November is Rotary Foundation month and the powers that be decided we needed to recognize it


In 1917 the RI World President, Arch Klumph, had $26.50 left over from his world convention and he decided to set up an endowment fund "for the purpose of doing good in the world".  By 1928 it had grown to more than $ 5000 and RI decided to rename it The Rotary Foundation        To this day it is the only official charity of Rotary International and is now one of the world's largest philanthropic trusts.  It is in fact probably Rotary's greatest achievement.


The great depression and the second world war impeded the Foundation's growth but after the war the need was there, more than ever,  for world peace and the Foundation became the ideal forum for Rotary's part in that goal.


The mission of The Rotary Foundation was then created to enable Rotarians to advance world understanding, goodwill and peace through the improvement of health, the support of education, and the alleviation of poverty.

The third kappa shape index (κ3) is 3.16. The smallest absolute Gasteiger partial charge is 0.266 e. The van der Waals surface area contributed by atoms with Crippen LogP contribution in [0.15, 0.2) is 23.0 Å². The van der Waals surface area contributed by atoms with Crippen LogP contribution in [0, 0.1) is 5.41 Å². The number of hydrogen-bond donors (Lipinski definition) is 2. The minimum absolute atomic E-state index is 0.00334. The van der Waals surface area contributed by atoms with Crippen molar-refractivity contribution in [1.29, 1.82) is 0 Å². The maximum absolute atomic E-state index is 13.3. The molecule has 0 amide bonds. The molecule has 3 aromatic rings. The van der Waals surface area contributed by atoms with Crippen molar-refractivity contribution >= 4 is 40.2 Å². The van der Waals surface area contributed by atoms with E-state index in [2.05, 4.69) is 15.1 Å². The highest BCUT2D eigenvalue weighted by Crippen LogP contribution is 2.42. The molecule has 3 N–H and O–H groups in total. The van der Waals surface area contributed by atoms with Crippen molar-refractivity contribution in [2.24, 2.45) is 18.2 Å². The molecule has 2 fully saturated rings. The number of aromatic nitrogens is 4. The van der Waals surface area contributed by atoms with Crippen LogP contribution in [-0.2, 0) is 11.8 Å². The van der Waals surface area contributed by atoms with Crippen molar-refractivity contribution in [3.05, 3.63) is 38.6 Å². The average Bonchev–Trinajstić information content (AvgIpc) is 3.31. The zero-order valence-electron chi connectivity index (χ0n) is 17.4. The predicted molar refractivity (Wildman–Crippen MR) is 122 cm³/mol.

With death of our founder, Paul Harris, in 1947 the concept of the Foundation took off in leaps and bounds and contributions began pooring into the fund from all around the world.  Upon his death some clever marketing created the "Paul Harris Fellow' recognition and the idea was soon embraced by all Rotarians.    For the donation of $1000 you can be named as a Paul Harris Fellow


In Australia clubs started using this as a great way to recognize and highlight the efforts of particular Rotarians, but in other countries, particularly USA, Japan and Korea, Rotarians started buying them as if there was no tomorrow - and they are still doing it!


Today there are more than 1.1 million Paul Harris Fellows around the world - and the smart marketing continued as you can purchase a sapphire pin for your PHF for an extra $ 1000 up to a maximum of five, and now they even have ruby pins for $ 1000 up to a maximum of three.


In the last 90 years the Foundation has received contributions to the staggering total of more than one billion US dollars


But of course it does not only derive its funds from Paul Harris Fellow recognitions - it has many other  ways in which contributions are made -